Juneau restaurant highlights women chefs of color

Rachel Barril works in the kitchen of Juneau Italian restaurant In Bocca Al Lupo for their event "Dinner with Friends: Womxn of Power edition" on June 26. (Photo by Lyndsey Brollini/KTOO)
Rachel Barril works in the kitchen of Juneau Italian restaurant In Bocca Al Lupo for the event “Dinner with Friends: Womxn of Power edition” on June 26. (Photo by Lyndsey Brollini/KTOO)

Juneau Italian restaurant In Bocca Al Lupo staff wanted a dinner party. But they also wanted to highlight women chefs of color.

So, they hosted Dinner with Friends: Womxn of Power Edition.

When doors to the downtown Juneau restaurant opened, a long line of well-dressed people streamed in. It was clearly a fancy night out for the 40 people who packed into In Bocca Al Lupo’s dining room for the sold-out event. And they were excited. Between the conversation and kitchen noise, the room was loud.

Everyone was checked in at the front door by staff to make sure they were vaccinated — a requirement to attend.

Back in the kitchen, music played loudly through the speakers while chefs prepared their dishes of the night. They were chopping vegetables, drizzling sauces over samosas, adding vegetable toppings to pancit.

Two chefs are Filipino: Aims Villanueva-Alf and Rachel Barril, and two are Mexican: Claudette Zepeda and Amara Enciso.

Claudette Zepeda works in the kitchen of Juneau Italian restaurant In Bocca Al Lupo for the event “Dinner with Friends: Womxn of Power edition” on June 26. (Photo by Lyndsey Brollini/KTOO)

Each chef made a dish that represented their culture. They also made some surprising twists to the dishes they grew up with.

And that noisy dining room? It got real quiet as people enjoyed the fusions.

Villanueva-Alf chose pancit as her dish because it represents how people made it through the pandemic.

“Pancit is about longevity,” Villanueva-Alf said. “And so, I just wanted to say that when the girls and I were here prepping everything, hearing all of you guys, and like the bustling and talking … We missed that.”

Villanueva-Alf, Barril and Enciso are all local chefs in Juneau. Zepeda is from San Diego.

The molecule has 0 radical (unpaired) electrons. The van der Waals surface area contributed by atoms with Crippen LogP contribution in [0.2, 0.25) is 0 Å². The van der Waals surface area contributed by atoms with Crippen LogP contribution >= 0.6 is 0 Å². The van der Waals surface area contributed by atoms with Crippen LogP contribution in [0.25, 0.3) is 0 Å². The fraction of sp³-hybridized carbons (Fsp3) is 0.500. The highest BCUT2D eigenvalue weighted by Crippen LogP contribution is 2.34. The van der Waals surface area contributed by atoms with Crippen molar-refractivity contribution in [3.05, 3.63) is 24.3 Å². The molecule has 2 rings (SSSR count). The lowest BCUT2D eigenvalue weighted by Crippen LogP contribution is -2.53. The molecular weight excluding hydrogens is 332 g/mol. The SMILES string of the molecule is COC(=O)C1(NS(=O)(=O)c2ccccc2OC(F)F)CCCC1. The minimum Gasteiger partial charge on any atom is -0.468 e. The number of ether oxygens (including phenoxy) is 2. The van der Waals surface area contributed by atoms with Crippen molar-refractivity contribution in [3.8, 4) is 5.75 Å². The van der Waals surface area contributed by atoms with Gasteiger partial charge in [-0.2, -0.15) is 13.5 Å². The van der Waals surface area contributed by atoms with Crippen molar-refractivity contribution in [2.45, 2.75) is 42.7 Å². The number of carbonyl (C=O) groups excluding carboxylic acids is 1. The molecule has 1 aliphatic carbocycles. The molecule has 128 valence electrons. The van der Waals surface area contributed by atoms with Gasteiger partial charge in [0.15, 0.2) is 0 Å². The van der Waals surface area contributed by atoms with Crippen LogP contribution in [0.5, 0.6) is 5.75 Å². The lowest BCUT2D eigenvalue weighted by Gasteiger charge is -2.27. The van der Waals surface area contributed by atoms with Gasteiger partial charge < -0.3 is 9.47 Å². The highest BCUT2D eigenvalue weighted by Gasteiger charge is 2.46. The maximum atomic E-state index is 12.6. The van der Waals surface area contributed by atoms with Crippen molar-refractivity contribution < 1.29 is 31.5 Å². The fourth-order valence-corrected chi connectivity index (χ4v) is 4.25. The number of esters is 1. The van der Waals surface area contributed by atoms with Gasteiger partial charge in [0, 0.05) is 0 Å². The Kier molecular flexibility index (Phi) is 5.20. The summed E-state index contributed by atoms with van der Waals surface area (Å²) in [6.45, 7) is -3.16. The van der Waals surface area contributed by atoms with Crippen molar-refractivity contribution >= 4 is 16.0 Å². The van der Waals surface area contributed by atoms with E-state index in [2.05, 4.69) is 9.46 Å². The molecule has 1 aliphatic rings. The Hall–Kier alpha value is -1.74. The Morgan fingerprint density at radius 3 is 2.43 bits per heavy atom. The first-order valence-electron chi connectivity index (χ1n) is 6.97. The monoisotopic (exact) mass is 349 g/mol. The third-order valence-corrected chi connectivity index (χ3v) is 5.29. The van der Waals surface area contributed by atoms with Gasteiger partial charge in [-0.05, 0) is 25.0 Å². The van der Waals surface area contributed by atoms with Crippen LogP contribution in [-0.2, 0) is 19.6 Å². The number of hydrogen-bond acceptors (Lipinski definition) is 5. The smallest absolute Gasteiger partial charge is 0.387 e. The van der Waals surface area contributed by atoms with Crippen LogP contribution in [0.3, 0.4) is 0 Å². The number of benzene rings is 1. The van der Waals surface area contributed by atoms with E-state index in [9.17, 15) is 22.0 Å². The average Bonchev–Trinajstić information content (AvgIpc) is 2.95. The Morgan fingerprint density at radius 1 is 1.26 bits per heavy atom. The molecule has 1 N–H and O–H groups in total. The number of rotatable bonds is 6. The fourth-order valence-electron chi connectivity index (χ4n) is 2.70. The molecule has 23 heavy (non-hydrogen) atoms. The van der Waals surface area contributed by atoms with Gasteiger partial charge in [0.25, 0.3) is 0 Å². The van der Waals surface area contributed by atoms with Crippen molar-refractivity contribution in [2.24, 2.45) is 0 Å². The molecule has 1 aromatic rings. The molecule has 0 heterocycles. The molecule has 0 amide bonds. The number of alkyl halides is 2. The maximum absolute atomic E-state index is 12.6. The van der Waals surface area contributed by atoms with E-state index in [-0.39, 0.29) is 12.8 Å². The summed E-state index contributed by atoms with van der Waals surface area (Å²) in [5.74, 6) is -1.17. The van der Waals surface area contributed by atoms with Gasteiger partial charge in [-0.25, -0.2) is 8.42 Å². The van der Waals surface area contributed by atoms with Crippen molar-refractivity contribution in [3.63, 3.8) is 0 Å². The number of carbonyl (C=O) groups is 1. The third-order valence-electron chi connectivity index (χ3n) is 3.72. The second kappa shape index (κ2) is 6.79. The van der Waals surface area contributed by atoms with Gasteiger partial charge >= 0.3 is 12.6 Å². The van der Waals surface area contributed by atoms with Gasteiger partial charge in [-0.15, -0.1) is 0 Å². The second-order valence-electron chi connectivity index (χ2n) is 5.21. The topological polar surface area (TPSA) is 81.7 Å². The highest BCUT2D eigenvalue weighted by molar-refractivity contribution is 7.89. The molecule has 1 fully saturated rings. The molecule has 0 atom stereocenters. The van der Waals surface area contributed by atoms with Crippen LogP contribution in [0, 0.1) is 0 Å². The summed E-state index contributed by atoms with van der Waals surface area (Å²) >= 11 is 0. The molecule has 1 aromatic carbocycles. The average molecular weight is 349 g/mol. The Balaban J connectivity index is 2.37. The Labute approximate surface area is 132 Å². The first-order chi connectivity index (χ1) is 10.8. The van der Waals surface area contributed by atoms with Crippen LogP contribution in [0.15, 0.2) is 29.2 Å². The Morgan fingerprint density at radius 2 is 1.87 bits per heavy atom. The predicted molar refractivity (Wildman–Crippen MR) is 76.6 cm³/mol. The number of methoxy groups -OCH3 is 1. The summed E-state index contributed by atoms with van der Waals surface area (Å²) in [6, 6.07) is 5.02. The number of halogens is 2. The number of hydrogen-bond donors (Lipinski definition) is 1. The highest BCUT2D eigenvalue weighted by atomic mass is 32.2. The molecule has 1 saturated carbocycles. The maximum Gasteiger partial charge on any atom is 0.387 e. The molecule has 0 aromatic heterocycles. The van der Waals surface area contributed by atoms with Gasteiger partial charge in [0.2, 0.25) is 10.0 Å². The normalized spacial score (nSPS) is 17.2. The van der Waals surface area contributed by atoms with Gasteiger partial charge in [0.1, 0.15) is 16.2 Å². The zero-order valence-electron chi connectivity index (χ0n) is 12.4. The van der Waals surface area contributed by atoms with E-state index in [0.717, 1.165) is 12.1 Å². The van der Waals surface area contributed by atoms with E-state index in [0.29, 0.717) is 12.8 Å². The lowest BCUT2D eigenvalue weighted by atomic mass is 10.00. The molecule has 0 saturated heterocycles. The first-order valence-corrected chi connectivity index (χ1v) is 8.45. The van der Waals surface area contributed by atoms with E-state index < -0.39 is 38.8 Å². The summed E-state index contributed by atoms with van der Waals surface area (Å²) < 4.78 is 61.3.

Beau Schooler, co-owner of In Bocca Al Lupo, became friends with Zepeda through Instagram last year.  When Schooler and Alicia Maryott started talking about bringing Zepeda up for the dinner, Maryott had the idea of centering women chefs of color in Juneau.

“White men, in particular, get a lot of support, you know, from big money and corporations and just like, being elevated by accolades that, I feel like, have been centering white men for a long time,” Maryott said.

So the evening was just as much about pushing back against race and gender barriers as it was about having a dinner party. It also gave the women involved some space to experiment in the kitchen.

“There are other ways to just uplift and center and celebrate people of color, but women of color in particular in this situation, without, you know, having to shout from the rooftops that they have Michelin stars or James Beard nominations or whatever,” Maryott said.

Diners wait for the first course of a six-course meal being served at In Bocca Al Lupo's event "Dinner with Friends: Womxn of Power edition" in Juneau, Alaska. (Photo by Lyndsey Brollini/KTOO)
Diners wait for the first course of a six-course meal being served at In Bocca Al Lupo’s event “Dinner with Friends: Womxn of Power edition” in Juneau. (Photo by Lyndsey Brollini/KTOO)

Rachel Barril said that 10 years ago when she first started out, she thought the industry was more male-dominated, but that it is starting to change.

“The kitchen atmosphere has moved away from that, the very strict kind of like military-style, brigade style, old school French kind of hierarchy,” Barril said.

Barril works at In Bocca Al Lupo. She is a head chef at the restaurant, but she prefers going by cook. She said they don’t like using hierarchical terms in their kitchen.

Part of that change in kitchen dynamics, Barril thinks, is because a new generation of people are now owning restaurants and running kitchens. She also thought this change helped to make kitchens more inclusive.

“Haven’t really felt any, experienced any, like, I was at a disadvantage because I was female. Especially considering I dress very different for a female,” Barril said. “I never really felt that. And so, if anything, Juneau’s pretty accepting I think.”

The dish Barril prepared for the dinner was mushroom kare kare, a Filipino peanut stew. She added her own twist, and local ingredients, to the dish. She used a peanut miso she made for the base, wild mushrooms and beach greens collected locally.

“But it was, it was nice getting to do some creative stuff again. It was a relatively easy night. The food turned out pretty well. It seemed like the diners enjoyed the food,” Barril said.

And Barril really enjoyed working with the other chefs, who are all people she is friends with and admires.

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